Posted by: rcottrill | September 11, 2013

I Am Coming to the Cross

Words: William McDonald (b. Mar. 1, 1820; d. Sept. 11, 1901)
Music: William Gustavus Fischer (b. Oct. 14, 1835; d. Aug. 13, 1912)

Links:
Wordwise Hymns
The Cyber Hymnal

Note: William McDonald was an American of Scottish descent who served as a preacher with the Methodist Episcopal Church, also doing a considerable amount of writing and editing. One day, on a sudden inspiration, he wrote a hymn suited to one seeking holiness. He tells us:

“The hymn was written in 1870 in the city of Brooklyn, New York, while I was pastor in that city. I had felt the need of a hymn to aid seekers of heart purity while at the altar. I had desired something, simple in expression, true to experience, and ending in the fullness of love.”

The song was sung for the first time at a National Camp Meeting, in Massachusetts, on June 22nd of that year, and published a couple of years later. Some versions include the refrain, as the Cyber Hymnal does. Others simply use some of the five original stanzas.

This hymn is rooted in a holiness teaching sometimes called the Second Blessing. Essentially, the idea is that the child of God needs to seek a second crisis experience after the new birth that will give him assurance of salvation, and power. Some even say this “second work of grace” completely eradicates the sinful flesh, resulting in the believer not sinning any more.

Though I know some of my readers adhere to this teaching, and I also have friends that do, I do not believe it is a biblical doctrine. Some have suffered discouragement and defeat in their Christian lives because they do not seem able to have the “experience” others insist they must have.

The truth of God’s Word is simply this:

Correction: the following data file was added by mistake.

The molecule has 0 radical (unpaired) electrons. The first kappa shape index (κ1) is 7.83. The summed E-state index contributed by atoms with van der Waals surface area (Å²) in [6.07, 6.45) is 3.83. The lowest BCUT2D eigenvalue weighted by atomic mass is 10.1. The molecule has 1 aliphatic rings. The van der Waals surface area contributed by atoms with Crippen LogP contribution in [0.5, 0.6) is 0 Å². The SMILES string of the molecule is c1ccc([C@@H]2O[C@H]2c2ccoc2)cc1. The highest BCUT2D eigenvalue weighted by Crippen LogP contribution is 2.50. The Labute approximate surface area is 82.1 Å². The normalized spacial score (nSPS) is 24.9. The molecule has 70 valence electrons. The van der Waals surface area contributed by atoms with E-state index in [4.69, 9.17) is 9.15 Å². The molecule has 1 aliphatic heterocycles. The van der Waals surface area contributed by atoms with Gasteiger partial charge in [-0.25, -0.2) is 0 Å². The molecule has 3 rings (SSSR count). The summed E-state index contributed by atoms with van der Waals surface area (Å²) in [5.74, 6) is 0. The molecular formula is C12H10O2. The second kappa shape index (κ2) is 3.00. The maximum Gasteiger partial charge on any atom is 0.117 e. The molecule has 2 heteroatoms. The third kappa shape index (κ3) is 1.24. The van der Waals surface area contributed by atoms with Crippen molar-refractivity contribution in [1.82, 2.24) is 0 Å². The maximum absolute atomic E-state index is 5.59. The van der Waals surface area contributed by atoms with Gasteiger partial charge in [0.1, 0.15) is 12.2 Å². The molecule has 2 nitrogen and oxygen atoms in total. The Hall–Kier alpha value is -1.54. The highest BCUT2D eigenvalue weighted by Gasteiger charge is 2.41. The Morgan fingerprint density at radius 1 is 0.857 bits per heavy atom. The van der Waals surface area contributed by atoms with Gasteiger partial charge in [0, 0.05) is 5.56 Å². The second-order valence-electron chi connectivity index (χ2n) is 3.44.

¤ There is only one spiritual baptism (Eph. 4:4-5) which happens to all believers at the time of conversion. By it the Holy Spirit places us into Christ and unites us with His body, the church (I Cor. 12:13; Gal. 3:26-28). When a person has Christ, he has everything “in Christ” (Eph. 1:3; Col. 2:9-10). There is no “fuller” gospel than that!

¤ The filling of the Spirit (not to be confused with His baptizing work) is His fulfilling of God’s purpose in us by equipping us for life and service (Exod. 31:1-6; Lk. 4:1, 14; Acts 4:31; Eph. 5:18-19; cf. Col. 3:16, etc.). He does this as we walk in faith and obedience toward God. We can be filled (fulfilled) again and again, as needed.

God works in many creative ways in our lives. Whether a person has an unusual second experience (“blessing”) from God–or a third or a fourth–does not make it the norm for everyone. We must not insist others have the same experience we have had, unless God’s Word clearly teaches it is for all. These things being said, there is some merit in this hymn, even though we may disagree with some aspects of doctrine related to it.

If we take the words as describing an unsaved person seeking salvation, most of it makes sense, and has some biblical basis. The Lord invites individuals to come to Him and find rest. Jesus says, “Come unto Me, all you who labour and are heavy laden, and I will give you rest” (Matt. 11:28). But the Bible teaches that there is not, in the sinner’s heart, a natural desire to seek after God (Rom. 3:11).

It is a work of the Lord to awaken that longing and draw sinners to the Saviour, and He does (Jn. 6:37, 44). Yet the sad truth is there are some who hear the invitation, sense the convicting of the Spirit, and turn away. An Old Testament text puts it this way: “Thus says the Lord God…‘In returning and rest you shall be saved…but you would not’” (Isa. 30:15). However, for those who do come, there is cleansing from sin, soul refreshment, and rest.

CH-1) I am coming to the cross;
I am poor and weak and blind;
I am counting all but dross;
I shall full salvation find.

I am trusting, Lord, in Thee.
Blessèd Lamb of Calvary;
Humbly at Thy cross I bow.
Save me, Jesus, save me now.

CH-2) Long my heart has sighed for Thee;
Long has evil reigned within;
Jesus sweetly speaks to me:
“I will cleanse you from all sin.”

Questions:
1) What is your own understanding of the subject of holiness? (Do you make a distinction between positional and progressive sanctification?)

2) Can you see a use for this song as an invitation hymn, applicable to a call to salvation?

Links:
Wordwise Hymns
The Cyber Hymnal


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